I've only ever owned manual transmission cars. I've always liked the ability to feather the engine or disconnect it from the wheels entirely. Even today, the clutch and manual transmission are almost always mechanical assemblies, not fly-by-wire. When Toyota was having all those issues with unintended acceleration, I'll admit that I felt smug, knowing that I had the ability to disconnect the engine, coupled with decades of experience that makes depressing the clutch instinctual.

For various reasons, my next car is likely to be a plug-in hybrid or pure electric. I'm going to miss that capability.

Comment gobbledygook (Score 4, Interesting) 208

Brings to mind this quotation from IBM's Tom Watson Jr.:

A foreign language has been creeping into many of the presentations I hear and the memos I read. It adds nothing to a message but noise, and I want your help in stamping it out. It's called gobbledygook. There's no shortage of examples. Nothing seems to get finished anymore it gets "finalized." Things don't happen at the same time but "coincident with this action." Believe it or not, people will talk about taking a "commitment position" and then because of the "volatility of schedule changes" they will "decommit" so that our "posture vis-à-vis some data base that needs a sizing will be able to enhance competitive positions." That's gobbledygook. (February 19, 1970)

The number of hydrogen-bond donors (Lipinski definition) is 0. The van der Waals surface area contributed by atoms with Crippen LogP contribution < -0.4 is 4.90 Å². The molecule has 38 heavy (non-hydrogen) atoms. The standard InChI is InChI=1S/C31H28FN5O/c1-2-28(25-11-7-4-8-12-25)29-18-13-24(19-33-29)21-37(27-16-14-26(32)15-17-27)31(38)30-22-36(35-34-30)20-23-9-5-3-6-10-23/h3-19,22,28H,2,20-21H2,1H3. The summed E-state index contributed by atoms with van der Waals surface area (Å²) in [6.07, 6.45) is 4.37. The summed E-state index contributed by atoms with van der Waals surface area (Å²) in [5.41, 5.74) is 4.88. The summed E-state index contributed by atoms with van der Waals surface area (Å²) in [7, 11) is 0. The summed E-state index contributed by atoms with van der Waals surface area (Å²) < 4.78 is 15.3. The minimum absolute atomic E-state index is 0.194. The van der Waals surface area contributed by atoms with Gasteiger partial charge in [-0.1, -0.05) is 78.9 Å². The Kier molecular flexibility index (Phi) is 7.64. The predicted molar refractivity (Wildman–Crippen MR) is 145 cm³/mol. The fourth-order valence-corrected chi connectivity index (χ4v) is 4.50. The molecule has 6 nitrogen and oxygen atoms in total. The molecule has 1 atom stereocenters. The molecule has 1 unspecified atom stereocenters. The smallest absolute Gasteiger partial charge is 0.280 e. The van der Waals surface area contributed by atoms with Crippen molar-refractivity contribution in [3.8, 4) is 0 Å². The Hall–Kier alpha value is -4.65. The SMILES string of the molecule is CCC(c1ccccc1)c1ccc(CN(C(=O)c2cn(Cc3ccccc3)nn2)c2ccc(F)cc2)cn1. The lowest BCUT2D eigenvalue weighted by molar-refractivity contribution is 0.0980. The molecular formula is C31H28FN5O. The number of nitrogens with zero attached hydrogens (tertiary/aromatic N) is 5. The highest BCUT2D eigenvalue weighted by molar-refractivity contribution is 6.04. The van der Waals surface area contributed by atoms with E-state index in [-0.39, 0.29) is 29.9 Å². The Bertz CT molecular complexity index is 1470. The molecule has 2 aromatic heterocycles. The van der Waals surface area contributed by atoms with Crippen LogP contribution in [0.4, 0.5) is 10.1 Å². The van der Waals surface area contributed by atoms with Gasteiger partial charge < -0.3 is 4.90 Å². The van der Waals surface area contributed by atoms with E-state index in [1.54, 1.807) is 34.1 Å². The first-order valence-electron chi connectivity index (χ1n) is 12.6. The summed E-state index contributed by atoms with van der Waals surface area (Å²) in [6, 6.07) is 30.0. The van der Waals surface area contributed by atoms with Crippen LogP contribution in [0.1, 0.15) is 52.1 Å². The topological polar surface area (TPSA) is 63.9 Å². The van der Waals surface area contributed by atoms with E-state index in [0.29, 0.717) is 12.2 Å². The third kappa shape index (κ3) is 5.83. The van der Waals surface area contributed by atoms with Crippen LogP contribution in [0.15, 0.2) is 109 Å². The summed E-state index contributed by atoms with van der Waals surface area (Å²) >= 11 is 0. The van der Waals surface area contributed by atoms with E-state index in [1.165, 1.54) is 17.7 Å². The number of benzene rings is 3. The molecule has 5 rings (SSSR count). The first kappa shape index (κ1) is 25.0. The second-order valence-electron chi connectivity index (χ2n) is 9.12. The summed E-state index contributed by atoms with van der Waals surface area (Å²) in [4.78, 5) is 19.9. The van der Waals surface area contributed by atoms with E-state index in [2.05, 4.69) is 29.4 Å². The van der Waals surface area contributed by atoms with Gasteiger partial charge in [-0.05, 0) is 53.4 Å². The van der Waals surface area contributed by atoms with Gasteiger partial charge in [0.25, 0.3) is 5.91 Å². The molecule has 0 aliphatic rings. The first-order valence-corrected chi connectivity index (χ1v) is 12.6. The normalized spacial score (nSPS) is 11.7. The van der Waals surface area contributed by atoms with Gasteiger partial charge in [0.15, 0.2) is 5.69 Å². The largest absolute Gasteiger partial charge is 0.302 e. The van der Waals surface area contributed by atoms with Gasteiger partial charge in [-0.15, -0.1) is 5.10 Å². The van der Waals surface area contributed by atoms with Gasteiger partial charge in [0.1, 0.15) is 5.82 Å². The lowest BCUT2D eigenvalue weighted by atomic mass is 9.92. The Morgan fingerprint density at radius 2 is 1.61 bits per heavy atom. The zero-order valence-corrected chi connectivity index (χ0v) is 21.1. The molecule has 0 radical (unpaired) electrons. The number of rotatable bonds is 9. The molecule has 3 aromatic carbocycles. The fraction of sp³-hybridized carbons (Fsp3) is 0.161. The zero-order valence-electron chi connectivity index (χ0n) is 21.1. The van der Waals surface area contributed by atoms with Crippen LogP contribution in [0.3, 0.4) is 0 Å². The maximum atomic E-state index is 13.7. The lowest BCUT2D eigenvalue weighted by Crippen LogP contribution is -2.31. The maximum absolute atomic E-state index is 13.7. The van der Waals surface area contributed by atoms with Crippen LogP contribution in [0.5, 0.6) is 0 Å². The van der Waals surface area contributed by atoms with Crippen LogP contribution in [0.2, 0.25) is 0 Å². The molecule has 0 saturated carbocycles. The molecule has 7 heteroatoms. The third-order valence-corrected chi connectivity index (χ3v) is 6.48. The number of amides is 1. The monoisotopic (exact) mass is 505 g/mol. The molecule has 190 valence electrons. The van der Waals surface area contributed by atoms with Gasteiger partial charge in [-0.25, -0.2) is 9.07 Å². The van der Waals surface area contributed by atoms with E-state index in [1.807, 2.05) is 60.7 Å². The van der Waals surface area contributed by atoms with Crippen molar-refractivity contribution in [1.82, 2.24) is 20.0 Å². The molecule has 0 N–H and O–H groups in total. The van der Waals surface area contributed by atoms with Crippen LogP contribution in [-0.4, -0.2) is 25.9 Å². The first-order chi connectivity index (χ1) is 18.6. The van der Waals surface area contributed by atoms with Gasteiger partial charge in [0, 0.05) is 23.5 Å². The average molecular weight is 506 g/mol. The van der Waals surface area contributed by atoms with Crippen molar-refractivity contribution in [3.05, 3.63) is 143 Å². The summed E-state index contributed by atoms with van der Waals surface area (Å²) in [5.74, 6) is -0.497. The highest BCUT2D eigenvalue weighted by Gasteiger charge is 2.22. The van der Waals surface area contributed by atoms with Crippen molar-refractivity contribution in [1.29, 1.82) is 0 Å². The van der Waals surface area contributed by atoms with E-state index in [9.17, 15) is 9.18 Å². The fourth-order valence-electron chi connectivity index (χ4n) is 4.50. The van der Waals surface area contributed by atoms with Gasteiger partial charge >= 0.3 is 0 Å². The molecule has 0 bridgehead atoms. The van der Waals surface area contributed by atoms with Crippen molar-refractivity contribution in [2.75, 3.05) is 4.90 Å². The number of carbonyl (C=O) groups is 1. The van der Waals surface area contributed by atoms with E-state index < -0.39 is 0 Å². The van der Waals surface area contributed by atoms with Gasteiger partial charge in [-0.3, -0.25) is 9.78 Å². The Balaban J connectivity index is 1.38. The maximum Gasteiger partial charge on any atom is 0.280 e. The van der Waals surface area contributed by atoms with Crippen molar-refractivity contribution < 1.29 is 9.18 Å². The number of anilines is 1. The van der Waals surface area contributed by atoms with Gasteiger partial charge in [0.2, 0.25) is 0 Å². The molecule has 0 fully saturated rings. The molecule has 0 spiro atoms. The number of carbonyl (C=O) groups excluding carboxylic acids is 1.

Also on topic: the turbo encabulator.

This is not a new phenomenon, unfortunately.

Comment Re:Mechanical storage (Score 4, Informative) 324

Beacon Power tried to commercialize that concept 5-10 years ago. Their flywheels were cylinders of spun carbon fiber, in vacuum chambers, and levitated on magnetic bearings. These were sunk into concrete silos - in case any one of them flew apart. The technology was used not so much for bulk storage, but rather for peak-shaving and arbitrage.

The company went bankrupt a couple of years ago after building their first 20 MW storage plant. They're now owned by a private equity firm and making another go of it, so there's hope yet.